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Chinese port congestion approaching record levels

Chinese port congestion is approaching record levels thanks to rampant demand, dire weather and slower operations because of Covid-19 protocols.

For capesizes, Breakwave Advisors estimated earlier this week 7% of the global fleet is currently stuck in ports, a number that is double the level compared to a few years ago.

Braemar ACM notes that at the start of this week, the volume of laden capesize tonnage waiting to discharge in China reached 13.9m dwt – the highest level the company has recorded since AIS records began, representing a near four-fold increase on average congestion during July 2019. This translates to 71 ships, or around 3.9% of today’s trading fleet. 

If it weren’t for the congestion in China, cape rates would have been much softer than they are at the moment

Of the capesize iron ore voyages which have completed discharges in China this month, vessels spent on average almost four days waiting on arrival before coming alongside, according to Braemar ACM. This compares to an average of around 1.5 days over July 2019.

“If it weren’t for the congestion in China, cape rates would have been much softer than they are at the moment,” brokers Arrow suggested in a report issued yesterday.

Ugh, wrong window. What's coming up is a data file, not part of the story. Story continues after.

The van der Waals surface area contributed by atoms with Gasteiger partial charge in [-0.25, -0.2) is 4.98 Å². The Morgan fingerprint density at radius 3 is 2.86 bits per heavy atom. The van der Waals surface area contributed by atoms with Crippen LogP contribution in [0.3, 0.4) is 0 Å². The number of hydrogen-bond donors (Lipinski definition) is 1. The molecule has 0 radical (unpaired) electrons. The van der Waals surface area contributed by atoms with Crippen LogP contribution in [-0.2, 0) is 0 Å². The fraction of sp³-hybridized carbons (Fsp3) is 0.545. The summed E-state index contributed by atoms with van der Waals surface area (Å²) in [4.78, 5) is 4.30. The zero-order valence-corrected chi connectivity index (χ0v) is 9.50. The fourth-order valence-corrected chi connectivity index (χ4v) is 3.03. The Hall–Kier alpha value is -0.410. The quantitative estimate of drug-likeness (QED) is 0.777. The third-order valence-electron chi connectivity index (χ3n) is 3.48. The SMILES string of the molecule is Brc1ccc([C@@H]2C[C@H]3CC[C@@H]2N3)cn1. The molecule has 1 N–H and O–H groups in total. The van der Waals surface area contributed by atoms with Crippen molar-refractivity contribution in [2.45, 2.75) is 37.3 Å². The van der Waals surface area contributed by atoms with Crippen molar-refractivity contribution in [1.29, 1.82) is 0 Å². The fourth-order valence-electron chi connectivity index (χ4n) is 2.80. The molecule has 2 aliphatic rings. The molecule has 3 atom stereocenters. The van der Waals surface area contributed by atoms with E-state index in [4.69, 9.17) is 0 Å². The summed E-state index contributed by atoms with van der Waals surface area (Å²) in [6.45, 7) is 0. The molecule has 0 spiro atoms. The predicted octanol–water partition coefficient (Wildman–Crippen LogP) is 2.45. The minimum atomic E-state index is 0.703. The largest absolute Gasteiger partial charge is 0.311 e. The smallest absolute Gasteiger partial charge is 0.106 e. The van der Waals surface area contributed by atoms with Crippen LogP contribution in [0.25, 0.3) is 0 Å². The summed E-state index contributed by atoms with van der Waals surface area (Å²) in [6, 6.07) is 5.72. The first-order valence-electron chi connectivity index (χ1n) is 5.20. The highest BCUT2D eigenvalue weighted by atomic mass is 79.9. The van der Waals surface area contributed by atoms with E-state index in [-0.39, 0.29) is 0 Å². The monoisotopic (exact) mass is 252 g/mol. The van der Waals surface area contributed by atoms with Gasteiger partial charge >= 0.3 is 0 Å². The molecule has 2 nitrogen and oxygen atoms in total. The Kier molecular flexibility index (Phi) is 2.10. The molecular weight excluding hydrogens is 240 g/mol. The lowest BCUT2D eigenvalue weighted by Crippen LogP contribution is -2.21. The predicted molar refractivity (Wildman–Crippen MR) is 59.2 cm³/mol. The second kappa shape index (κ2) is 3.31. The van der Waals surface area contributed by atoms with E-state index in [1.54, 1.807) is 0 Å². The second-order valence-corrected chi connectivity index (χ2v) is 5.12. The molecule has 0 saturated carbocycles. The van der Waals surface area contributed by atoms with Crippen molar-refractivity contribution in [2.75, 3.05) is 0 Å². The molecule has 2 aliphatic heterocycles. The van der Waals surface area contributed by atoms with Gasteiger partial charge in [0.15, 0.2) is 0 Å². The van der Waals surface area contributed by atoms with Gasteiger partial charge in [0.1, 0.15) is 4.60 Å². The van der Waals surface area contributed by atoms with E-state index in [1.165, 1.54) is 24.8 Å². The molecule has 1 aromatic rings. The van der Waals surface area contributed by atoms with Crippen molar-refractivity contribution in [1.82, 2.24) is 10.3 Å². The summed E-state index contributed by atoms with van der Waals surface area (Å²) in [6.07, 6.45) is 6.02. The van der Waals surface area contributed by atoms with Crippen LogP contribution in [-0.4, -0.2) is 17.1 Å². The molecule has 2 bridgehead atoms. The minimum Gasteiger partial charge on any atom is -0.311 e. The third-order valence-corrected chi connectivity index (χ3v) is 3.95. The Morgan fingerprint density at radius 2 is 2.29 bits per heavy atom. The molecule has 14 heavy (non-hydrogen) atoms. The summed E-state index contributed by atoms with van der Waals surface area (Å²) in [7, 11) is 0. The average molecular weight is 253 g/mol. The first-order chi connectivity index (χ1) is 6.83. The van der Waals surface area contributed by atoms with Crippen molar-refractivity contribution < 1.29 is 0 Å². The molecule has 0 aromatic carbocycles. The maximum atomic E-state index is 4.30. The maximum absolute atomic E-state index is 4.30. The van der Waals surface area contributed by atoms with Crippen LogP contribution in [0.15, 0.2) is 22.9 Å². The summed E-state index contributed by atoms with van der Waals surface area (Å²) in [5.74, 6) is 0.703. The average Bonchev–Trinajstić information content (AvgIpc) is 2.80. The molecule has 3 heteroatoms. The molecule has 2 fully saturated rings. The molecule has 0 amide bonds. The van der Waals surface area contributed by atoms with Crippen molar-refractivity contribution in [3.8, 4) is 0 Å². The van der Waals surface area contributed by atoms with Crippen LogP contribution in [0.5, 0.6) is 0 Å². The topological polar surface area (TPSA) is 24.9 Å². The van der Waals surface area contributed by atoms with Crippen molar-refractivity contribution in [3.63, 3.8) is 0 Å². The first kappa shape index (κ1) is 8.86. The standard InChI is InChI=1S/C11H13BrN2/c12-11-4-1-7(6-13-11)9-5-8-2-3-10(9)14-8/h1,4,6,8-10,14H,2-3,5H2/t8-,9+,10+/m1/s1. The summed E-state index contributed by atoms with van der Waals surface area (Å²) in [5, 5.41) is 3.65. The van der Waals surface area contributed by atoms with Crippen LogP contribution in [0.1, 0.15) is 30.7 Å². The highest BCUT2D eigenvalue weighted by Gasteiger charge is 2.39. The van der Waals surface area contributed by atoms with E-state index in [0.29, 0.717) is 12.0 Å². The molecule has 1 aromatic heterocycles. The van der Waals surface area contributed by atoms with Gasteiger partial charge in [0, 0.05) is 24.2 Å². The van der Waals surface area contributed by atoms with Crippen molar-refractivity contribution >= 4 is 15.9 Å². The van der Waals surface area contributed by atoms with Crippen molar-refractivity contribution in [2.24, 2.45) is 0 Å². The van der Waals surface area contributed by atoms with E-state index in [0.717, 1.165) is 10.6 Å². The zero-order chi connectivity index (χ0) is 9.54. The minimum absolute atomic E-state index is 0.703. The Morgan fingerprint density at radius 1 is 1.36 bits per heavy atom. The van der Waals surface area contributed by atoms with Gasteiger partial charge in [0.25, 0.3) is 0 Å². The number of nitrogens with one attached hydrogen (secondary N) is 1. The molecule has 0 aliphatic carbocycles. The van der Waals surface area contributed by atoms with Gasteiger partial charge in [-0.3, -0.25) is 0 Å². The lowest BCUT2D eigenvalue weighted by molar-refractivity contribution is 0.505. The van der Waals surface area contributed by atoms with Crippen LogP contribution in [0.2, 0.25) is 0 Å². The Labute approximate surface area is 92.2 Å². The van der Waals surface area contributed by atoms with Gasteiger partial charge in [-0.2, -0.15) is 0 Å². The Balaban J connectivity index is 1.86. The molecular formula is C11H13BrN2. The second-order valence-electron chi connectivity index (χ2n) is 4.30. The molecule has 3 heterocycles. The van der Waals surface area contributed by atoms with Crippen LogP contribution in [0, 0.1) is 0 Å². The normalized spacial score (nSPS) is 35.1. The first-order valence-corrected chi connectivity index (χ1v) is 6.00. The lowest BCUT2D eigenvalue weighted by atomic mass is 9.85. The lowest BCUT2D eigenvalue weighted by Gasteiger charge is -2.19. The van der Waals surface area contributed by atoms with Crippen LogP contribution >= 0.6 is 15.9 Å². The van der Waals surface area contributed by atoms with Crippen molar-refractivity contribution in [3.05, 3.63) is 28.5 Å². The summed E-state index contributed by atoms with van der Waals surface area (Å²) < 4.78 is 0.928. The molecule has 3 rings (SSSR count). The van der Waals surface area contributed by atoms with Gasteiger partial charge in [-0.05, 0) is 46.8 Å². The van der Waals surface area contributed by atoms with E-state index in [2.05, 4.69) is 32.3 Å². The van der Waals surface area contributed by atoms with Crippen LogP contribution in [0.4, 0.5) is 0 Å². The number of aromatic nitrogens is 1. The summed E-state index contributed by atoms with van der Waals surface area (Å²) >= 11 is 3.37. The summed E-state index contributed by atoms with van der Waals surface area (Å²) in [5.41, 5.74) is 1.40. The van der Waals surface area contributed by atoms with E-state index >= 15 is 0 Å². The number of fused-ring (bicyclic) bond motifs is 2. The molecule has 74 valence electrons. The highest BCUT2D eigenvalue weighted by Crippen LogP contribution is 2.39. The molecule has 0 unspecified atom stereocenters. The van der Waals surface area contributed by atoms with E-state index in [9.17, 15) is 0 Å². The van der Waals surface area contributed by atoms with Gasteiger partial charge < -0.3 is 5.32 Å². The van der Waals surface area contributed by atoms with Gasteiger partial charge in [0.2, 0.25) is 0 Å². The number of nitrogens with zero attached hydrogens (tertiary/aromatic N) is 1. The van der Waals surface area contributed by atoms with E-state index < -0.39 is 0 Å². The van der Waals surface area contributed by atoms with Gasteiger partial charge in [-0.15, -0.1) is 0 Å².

Arrow pointed out the torrential rains seen in the south of the country – about 20% higher than normal for this time of the year – are forecast to continue for a few more days.

Congestion is especially acute along Yangtze River ports, according to analysis from Singapore-based Eastport Maritime. 

The congestion issue in China is also keenly felt in the tanker trades as Beijing has gone on a buying binge of cheap oil in recent months. As of July 23, about 120m barrels of crude were waiting off Chinese ports to discharge, up from around 80m barrels in early July, data from Refinitiv showed yesterday. 

Refinitiv estimates the average waiting time for tankers to discharge is three to four weeks for vessels in the Qingdao-Rizhao area and around two weeks in Ningbo-Zhoushan and other major ports, against normal discharge times of around a week.

Sam Chambers

Starting out with the Informa Group in 2000 in Hong Kong, Sam Chambers became editor of Maritime Asia magazine as well as East Asia Editor for the world’s oldest newspaper, Lloyd’s List. In 2005 he pursued a freelance career and wrote for a variety of titles including taking on the role of Asia Editor at Seatrade magazine and China correspondent for Supply Chain Asia. His work has also appeared in The Economist, The New York Times, The Sunday Times and The International Herald Tribune.
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